> Massumi but I can see that he would certainly take a much more open relation
> to affect than deeming it 'mappable'.
> Then there is Damasio - I have some problems with his epiphenomenological
> relations between brain and mind but he certainly is open to affect. In
> fact, he goes to some of the same sources as Massumi does (if only because
> Massumi is drawn to  Deleuze who is drawn to Spinoza), in his last book -
> Looking for Spinoza: Joy, Sorrow, and the Feeling Brain.
> And then there is Varela and Thompson - who Barbara might put on the beyond
> phenomenology side of things - a philosopher and a neuroscientist who
> critique cognitivism via phenomenology and Buddhism...although these ideas
> are not 'Massumian' - I think there are some interesting relationships
> around affect.
> In these examples I've listed I think there are 2 important sets of
> resonating interests around affect - 1)Rose, Damasio and Varela are all
> neurobiologists or have biological training. I'm not sure what to make about
> this except to say that this makes its way into their philosophical
> frameworks because all are very strongly embodied neuroscientists and this
> makes a difference to their 'nonmappable' views of mind and world. Likewise,
> Massumi's work is very much about a radical conception of embodiment (which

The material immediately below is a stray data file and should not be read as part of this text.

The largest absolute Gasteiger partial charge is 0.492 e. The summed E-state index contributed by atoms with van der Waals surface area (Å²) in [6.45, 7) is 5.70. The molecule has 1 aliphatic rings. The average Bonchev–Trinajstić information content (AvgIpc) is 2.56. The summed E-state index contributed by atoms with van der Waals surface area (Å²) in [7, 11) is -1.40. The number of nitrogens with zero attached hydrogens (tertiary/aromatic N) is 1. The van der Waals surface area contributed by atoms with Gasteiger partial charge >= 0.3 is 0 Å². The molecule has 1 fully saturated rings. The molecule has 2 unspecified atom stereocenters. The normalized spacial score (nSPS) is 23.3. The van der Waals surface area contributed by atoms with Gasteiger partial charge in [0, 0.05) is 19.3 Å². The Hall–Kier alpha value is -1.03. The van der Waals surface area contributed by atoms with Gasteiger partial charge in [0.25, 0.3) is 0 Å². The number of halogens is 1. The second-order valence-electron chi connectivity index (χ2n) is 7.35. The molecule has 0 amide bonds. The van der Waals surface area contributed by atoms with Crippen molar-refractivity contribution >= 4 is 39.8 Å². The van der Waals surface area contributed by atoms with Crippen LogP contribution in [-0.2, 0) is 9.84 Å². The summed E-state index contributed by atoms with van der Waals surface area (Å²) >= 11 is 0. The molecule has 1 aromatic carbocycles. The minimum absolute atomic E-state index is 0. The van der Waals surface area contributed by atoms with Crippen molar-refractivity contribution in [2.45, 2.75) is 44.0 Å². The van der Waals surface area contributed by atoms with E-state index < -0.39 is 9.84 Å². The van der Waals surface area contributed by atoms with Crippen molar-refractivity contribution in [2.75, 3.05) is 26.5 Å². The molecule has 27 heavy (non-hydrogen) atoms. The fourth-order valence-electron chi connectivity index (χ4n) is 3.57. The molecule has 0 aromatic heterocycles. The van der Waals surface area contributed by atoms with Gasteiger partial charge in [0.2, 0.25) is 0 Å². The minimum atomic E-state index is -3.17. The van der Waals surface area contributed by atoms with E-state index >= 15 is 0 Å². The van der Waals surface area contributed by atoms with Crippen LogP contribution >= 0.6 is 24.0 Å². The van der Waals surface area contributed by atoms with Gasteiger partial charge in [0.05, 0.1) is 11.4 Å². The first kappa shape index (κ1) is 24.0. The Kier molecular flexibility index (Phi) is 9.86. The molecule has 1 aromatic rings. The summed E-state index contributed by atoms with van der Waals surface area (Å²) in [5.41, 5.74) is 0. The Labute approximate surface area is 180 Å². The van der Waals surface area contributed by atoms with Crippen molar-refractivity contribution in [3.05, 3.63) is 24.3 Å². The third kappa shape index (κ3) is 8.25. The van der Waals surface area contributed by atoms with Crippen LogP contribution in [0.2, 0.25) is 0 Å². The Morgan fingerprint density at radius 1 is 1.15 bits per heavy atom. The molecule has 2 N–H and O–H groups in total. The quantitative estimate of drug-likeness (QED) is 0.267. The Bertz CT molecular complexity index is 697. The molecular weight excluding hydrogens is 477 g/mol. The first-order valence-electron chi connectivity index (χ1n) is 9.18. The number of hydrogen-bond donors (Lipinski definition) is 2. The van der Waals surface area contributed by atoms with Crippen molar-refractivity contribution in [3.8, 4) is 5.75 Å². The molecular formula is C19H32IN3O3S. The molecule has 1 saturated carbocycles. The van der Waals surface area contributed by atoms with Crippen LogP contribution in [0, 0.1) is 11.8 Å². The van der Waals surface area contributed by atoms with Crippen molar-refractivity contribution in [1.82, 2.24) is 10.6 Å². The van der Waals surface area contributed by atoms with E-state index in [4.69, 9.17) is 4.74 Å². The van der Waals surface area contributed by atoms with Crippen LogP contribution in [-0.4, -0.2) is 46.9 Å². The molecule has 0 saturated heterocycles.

> also admits that 'the body' is abstract). 2) All neuroscientists and
> thinkers are in some way interested in 'joy'....no doubt reaching back into
> a Spinozist genealogy.
> I think there is much much more that needs to be done around joyful affect
> ( and I don't mean the psychology of happiness movement which I think is
> profoundly neo-liberal to draw in another thread of the discussion!). And in
> fact I don't feel so depressed by present times and the 'collapse' of the
> world even though I do think it's a very serious collapse, it may also turn
> out to be a joyful one....
> best anna
> Dr.Anna Munster
> Senior Lecturer
> School of Art History and Theory
> College of Fine Arts
> P.O. Box 259
> Paddington
> NSW 2021
> 612 9385 0741 (tel)
> 612 9385 0615(fax)
> a.munster at unsw.edu.au
> _______________________________________________
> empyre forum
> empyre at lists.cofa.unsw.edu.au
> http://www.subtle.net/empyre

"Take me to the operator, I want to ask some questions" - Barbara

"A traveller, who has lost his way, should not ask, Where am I? What he
really wants to know is, Where are the other places" - Alfred North

"I thought I had reached port; but I seemed to be cast back again into the
open sea" (Deleuze and Guattari, after Leibniz)

Andrew Murphie - Associate Professor
School of English, Media and Performing Arts, University of New South Wales,
Sydney, Australia, 2052
Editor - The Fibreculture Journal http://journal.fibreculture.org/>

fax:612 93856812 tlf:612 93855548 email: a.murphie at unsw.edu.au
room 311H, Webster Building
-------------- next part --------------
An HTML attachment was scrubbed...
URL: https://mail.cofa.unsw.edu.au/pipermail/empyre/attachments/20081001/d8f2a520/attachment.html

More information about the empyre mailing list